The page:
After calculating the HCC risk score, researchers have to explain to clinicians and patients the meaning of the value. To deal with that, traditionally cutoffs for HCC risk score are determined based on diagnostic accuracy to classify patients into low, intermediate, and high risk of HCC development. The cumulative incidence of HCC in each risk stratum would then be estimated by survival analysis. A drawback of the current way of determining cutoff is that the criteria used do not suit the target, hence the limited use of HCC risk score in clinical practice. Indeed, most of the determined low cutoffs of existing HCC risk scores achieve a high NPV to exclude a meaningful proportion of patients with low HCC risk^{[32]}. HCC risk scores have the potential to guide HCC surveillance in the clinical setting, especially among noncirrhotic patients, by identifying patients who have a low HCC risk in the near future^{[10]}. HCC risk scores can be more useful if a low cutoff is selected based on the low annual incidence of HCC in the low risk group, for instance, less than the suggested threshold by the American Association for the Study of Liver Diseases for costeffective HCC surveillance for CHB patients, i.e., 0.2%^{[33]}.
Missing data is perhaps another important issue in developing a risk score. Many HCC risk scores involve laboratory measurements that may be missed in some of the patients. If ignored, a risk score developed based on solely complete cases can introduce selection bias and affect the precision of the effect estimates. Missing data should be probably handled by statistical methods such as multiple imputation to avoid bias. It is worth noting that apart from the PAGEB score, existing HCC risk scores usually did not state explicitly on how missing data are handled, which can potentially affect their generalizability.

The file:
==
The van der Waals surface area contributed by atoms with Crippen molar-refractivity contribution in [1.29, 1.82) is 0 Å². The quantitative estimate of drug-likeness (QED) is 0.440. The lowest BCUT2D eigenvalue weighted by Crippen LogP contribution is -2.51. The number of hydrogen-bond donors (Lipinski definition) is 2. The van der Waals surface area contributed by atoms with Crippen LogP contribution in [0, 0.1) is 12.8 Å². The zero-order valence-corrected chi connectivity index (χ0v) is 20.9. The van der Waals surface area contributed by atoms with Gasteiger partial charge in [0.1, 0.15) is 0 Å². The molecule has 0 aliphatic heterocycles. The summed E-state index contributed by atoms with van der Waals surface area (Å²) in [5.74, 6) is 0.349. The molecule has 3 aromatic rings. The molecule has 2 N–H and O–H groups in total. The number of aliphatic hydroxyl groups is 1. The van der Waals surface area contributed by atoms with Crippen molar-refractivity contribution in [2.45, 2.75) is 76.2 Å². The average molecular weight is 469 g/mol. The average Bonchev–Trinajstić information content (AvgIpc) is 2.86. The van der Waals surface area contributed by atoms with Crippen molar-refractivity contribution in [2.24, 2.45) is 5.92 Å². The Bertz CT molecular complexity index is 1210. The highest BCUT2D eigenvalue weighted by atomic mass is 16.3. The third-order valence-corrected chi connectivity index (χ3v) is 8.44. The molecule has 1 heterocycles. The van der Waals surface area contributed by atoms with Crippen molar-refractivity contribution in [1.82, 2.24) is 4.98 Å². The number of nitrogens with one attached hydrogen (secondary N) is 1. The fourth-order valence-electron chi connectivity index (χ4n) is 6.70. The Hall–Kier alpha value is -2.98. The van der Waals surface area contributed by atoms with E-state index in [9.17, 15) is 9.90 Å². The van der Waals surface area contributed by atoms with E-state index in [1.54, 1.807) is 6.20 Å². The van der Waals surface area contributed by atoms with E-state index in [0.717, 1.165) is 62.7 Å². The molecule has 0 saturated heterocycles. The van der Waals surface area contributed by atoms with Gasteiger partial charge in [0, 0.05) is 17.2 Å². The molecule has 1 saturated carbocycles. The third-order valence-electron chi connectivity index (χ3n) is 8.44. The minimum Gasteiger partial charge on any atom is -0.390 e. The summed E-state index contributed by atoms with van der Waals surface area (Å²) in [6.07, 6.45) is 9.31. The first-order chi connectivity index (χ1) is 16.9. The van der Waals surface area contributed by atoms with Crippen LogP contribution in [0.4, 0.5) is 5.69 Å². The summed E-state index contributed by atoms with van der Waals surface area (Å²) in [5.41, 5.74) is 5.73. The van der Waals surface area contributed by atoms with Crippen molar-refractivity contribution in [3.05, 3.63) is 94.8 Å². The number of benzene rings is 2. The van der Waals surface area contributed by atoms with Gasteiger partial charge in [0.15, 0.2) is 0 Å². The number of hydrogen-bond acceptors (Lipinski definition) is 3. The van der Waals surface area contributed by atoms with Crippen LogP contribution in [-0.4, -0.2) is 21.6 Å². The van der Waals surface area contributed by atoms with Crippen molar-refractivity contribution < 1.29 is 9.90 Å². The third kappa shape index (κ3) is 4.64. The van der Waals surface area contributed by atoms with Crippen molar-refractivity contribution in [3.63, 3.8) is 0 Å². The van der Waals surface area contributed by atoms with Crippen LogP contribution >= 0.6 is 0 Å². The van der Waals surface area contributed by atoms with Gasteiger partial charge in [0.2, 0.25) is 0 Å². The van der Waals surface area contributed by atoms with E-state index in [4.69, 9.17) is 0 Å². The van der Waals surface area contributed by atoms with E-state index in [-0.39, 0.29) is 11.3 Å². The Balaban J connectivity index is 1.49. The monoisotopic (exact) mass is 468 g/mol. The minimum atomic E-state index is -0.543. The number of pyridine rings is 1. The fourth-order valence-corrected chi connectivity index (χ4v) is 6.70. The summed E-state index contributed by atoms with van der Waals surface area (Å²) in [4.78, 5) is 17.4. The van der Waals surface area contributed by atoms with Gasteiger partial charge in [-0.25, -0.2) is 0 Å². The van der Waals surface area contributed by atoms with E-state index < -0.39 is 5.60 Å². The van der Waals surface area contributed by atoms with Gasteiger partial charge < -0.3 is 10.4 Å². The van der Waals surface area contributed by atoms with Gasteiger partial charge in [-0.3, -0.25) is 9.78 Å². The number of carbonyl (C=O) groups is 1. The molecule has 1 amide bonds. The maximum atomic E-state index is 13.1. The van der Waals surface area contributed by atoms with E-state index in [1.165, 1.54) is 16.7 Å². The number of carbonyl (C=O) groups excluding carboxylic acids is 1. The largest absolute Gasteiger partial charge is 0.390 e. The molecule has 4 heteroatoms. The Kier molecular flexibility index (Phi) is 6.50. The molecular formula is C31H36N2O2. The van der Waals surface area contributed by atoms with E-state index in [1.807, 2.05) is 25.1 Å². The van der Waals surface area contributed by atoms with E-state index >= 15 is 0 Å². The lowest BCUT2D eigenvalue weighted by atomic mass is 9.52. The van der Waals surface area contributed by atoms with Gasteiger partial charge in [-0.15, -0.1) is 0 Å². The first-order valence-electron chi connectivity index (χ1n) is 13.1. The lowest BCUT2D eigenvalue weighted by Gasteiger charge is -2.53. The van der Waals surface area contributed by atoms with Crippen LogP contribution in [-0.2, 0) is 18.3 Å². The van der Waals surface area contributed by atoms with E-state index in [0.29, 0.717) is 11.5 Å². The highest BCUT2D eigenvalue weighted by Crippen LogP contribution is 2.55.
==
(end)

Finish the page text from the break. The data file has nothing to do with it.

With the knowledge of common statistical tests and strategies which have been adopted in the various HCC prediction models, the future is directed towards a more personalised approach. Continuous optimisation of the predictive accuracy of the models will be achieved by involving more serial parameters, as well as ontreatment data in NAtreated patients. HCC risk levels may change over time, as patients are getting older, at the same time the natural history has been modified by NA treatment, which leads to viral suppression, improvement in liver biochemistry, as well as regression of cirrhosis. Hence, accurate models should be able to identify such bidirectional changes of HCC risk over time. Whilst accuracy remains the most important aspect of an ideal prediction model, applicability and usability is just and important in order to translate HCC risk into clinical practice. Prediction models may be built into the computer systems for patient management with automated retrieval of relevant clinical parameters. The mostupdated HCC risk level would be able to guide the optimal HCC surveillance intervals or modalities, by providing timely alerts in the computer system.
Responsible for the interpretation of data and critical revision of the manuscript: Yip TCF, Hui VWK, Tse YK, Wong GLH
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This work was supported by the Commissioned Grant from Health and Medical Research Fund (HMRF) of the Food and Health Bureau (Reference no: 15160551) awarded to Wong GLH.
Yip TCF has served as a speaker for Gilead Sciences; Wong GLH has served as an advisory committee member for Gilead Sciences and Janssen; and as a speaker for Abbott, Abbvie, BristolMyers Squibb, Echosens, Gilead Sciences, Janssen and Roche; Hui VWK and Tse YK declared that there are no conflicts of interest.
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© The Author(s) 2021.